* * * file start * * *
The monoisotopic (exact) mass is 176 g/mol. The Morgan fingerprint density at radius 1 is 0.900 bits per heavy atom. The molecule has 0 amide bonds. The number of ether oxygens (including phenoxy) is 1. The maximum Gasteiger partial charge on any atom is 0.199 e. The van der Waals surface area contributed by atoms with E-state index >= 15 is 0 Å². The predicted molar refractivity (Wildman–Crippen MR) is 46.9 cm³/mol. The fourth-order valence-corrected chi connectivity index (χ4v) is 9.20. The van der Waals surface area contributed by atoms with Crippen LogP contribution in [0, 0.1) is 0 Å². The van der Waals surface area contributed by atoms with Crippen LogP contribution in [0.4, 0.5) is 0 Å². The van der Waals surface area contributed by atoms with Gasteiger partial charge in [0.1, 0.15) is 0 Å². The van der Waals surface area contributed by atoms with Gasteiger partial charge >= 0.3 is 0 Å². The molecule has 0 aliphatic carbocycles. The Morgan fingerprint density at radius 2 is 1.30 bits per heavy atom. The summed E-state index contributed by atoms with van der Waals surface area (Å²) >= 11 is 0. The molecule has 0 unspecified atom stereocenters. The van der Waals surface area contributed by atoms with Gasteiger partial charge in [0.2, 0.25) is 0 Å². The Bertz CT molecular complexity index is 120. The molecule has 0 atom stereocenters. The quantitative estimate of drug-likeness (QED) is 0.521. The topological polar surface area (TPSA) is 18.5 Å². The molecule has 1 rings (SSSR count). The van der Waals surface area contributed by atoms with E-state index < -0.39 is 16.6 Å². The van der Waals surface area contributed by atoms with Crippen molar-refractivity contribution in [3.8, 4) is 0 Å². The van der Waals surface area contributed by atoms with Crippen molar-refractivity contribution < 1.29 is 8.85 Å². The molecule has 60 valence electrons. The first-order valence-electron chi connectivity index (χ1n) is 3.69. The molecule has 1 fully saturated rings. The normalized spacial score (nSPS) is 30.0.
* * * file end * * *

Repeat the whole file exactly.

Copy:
The monoisotopic (exact) mass is 176 g/mol. The Morgan fingerprint density at radius 1 is 0.900 bits per heavy atom. The molecule has 0 amide bonds. The number of ether oxygens (including phenoxy) is 1. The maximum Gasteiger partial charge on any atom is 0.199 e. The van der Waals surface area contributed by atoms with E-state index >= 15 is 0 Å². The predicted molar refractivity (Wildman–Crippen MR) is 46.9 cm³/mol. The fourth-order valence-corrected chi connectivity index (χ4v) is 9.20. The van der Waals surface area contributed by atoms with Crippen LogP contribution in [0, 0.1) is 0 Å². The van der Waals surface area contributed by atoms with Crippen LogP contribution in [0.4, 0.5) is 0 Å². The van der Waals surface area contributed by atoms with Gasteiger partial charge in [0.1, 0.15) is 0 Å². The van der Waals surface area contributed by atoms with Gasteiger partial charge >= 0.3 is 0 Å². The molecule has 0 aliphatic carbocycles. The Morgan fingerprint density at radius 2 is 1.30 bits per heavy atom. The summed E-state index contributed by atoms with van der Waals surface area (Å²) >= 11 is 0. The molecule has 0 unspecified atom stereocenters. The van der Waals surface area contributed by atoms with Gasteiger partial charge in [0.2, 0.25) is 0 Å². The Bertz CT molecular complexity index is 120. The molecule has 0 atom stereocenters. The quantitative estimate of drug-likeness (QED) is 0.521. The topological polar surface area (TPSA) is 18.5 Å². The molecule has 1 rings (SSSR count). The van der Waals surface area contributed by atoms with E-state index < -0.39 is 16.6 Å². The van der Waals surface area contributed by atoms with Crippen molar-refractivity contribution in [3.8, 4) is 0 Å². The van der Waals surface area contributed by atoms with Crippen molar-refractivity contribution < 1.29 is 8.85 Å². The molecule has 60 valence electrons. The first-order valence-electron chi connectivity index (χ1n) is 3.69. The molecule has 1 fully saturated rings. The normalized spacial score (nSPS) is 30.0.